Volunteer Energy Cooperative President Rody Blevins said he is disappointed in a federal ruling continuing limited utility access to TVA’s transmission system.
Blevins said Volunteer Energy is still looking at the option to build its own transmission system.
“We felt like we had a very good case with FERC, and actually the FERC commissioners in some of their narrative agreed with us quite a bit, so we were disappointed that they voted 3 to 1 to not rule in our favor to open the transmission system in the Tennessee Valley,” Blevins said.
Volunteer alongside three other electric companies submitted the complaint to FERC in January. Blevins said the intent was to allow cooperatives to buy power from other sources, thus allowing competitive rates among suppliers.
“FERC basically agreed with our compliant as far as we should have more access to transmissions, and there should be more providers in the Tennessee Valley besides TVA, but they felt like it was Congress’s purpose to change that,” Blevins said.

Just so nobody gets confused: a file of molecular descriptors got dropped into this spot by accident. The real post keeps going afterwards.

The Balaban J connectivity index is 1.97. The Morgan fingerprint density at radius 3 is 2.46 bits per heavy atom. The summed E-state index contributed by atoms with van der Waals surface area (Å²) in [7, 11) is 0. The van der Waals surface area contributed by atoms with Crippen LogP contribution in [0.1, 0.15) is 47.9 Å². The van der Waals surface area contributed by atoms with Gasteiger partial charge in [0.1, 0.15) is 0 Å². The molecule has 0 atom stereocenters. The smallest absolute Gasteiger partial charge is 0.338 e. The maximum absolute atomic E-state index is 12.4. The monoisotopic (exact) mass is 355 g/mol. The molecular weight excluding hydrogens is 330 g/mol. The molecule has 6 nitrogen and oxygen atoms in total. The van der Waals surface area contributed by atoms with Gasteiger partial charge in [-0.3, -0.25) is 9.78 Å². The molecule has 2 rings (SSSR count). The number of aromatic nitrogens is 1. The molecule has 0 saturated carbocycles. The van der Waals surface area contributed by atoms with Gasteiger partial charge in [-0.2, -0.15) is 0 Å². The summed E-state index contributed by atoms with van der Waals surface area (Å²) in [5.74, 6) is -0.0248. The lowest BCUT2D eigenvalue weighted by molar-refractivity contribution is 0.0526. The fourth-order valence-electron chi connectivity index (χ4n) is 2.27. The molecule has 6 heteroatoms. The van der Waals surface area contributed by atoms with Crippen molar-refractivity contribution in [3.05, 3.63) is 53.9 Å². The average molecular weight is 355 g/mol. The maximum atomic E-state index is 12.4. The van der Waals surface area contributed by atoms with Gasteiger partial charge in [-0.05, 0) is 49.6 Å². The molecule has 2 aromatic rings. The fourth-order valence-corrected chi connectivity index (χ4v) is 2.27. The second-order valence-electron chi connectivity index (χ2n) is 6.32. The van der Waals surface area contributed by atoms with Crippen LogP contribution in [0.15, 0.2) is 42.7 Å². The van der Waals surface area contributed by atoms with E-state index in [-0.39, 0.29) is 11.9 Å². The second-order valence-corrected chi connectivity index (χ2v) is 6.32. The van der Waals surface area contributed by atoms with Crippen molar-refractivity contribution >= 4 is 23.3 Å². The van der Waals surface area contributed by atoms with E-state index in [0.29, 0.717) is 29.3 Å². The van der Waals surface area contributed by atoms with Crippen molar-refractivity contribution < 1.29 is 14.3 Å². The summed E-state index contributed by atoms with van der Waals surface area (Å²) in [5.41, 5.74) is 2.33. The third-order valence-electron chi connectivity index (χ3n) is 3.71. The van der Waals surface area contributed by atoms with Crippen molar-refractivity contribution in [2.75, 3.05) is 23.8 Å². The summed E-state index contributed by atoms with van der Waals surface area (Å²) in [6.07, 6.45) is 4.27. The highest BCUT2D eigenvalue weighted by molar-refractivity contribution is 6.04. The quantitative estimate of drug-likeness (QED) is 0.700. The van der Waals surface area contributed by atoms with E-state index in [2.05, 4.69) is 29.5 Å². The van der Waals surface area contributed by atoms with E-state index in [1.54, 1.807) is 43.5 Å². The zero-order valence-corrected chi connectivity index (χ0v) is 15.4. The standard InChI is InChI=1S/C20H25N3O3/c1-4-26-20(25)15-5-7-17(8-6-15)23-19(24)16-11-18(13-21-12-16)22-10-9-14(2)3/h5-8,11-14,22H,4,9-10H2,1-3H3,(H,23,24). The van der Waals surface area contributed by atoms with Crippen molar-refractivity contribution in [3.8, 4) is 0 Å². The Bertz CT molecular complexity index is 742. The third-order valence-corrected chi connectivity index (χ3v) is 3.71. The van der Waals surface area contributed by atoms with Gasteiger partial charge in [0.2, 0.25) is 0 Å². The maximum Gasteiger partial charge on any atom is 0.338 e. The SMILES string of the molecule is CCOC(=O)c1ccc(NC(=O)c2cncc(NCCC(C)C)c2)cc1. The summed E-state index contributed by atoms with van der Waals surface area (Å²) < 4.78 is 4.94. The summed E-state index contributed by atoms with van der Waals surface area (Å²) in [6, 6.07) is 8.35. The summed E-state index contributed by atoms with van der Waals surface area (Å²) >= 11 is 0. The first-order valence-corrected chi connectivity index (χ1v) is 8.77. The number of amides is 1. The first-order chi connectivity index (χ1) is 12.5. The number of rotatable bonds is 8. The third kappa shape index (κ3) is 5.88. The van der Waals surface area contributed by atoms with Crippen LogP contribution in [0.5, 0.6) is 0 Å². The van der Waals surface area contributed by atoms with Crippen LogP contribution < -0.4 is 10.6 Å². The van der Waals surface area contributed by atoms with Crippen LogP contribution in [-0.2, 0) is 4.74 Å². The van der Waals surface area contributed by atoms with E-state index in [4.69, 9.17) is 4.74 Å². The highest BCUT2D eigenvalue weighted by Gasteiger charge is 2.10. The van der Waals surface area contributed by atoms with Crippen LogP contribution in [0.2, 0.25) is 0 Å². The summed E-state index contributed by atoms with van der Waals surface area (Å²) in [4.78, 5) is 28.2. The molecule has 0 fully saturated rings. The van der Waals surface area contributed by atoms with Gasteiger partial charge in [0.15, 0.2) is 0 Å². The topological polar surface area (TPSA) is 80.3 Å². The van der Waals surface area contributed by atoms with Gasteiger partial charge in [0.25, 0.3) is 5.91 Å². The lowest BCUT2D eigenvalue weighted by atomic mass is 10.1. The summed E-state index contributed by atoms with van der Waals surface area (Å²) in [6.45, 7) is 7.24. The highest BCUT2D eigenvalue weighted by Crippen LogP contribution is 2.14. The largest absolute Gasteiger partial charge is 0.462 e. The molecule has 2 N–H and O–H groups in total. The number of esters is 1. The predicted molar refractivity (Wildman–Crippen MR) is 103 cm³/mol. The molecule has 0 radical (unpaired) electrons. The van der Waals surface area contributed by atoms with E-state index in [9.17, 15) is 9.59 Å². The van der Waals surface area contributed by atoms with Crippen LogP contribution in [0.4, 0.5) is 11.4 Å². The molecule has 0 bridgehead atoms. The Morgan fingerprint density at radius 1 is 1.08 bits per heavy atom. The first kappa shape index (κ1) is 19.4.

Blevins said the company is still engaged with TVA to work out a new contract, but negotiations have not been successful. Blevins said the current contract requires a five-year notice before Volunteer Electric could leave TVA.
“We met with their CEO about two weeks and asked him if they would negotiate with Volunteer Energy on anything in the power contract,” Blevins said. “Unfortunately, he said no, they would not negotiate with us. So, we’re going to keep trying to push that issue more. We are also watching very close what the city of Memphis does. They’re considering leaving TVA, because of the higher rates and does TVA work out any contract arrangement with them.”
Blevins said Gibson Electric Corporation and Athens Utility Board are appealing the FERC ruling, which means the matter may see a federal court. Blevins said Volunteer is not participating but could benefit if the ruling changes.
TVA has a so called, “Fence,” around its service. The boarder was set by Congress in 1959 and bars the power company from selling electricity outside its territory. Through the Energy Policy Act of 2005, FERC may give third parties access to the transmission systems, but the power has only been used once.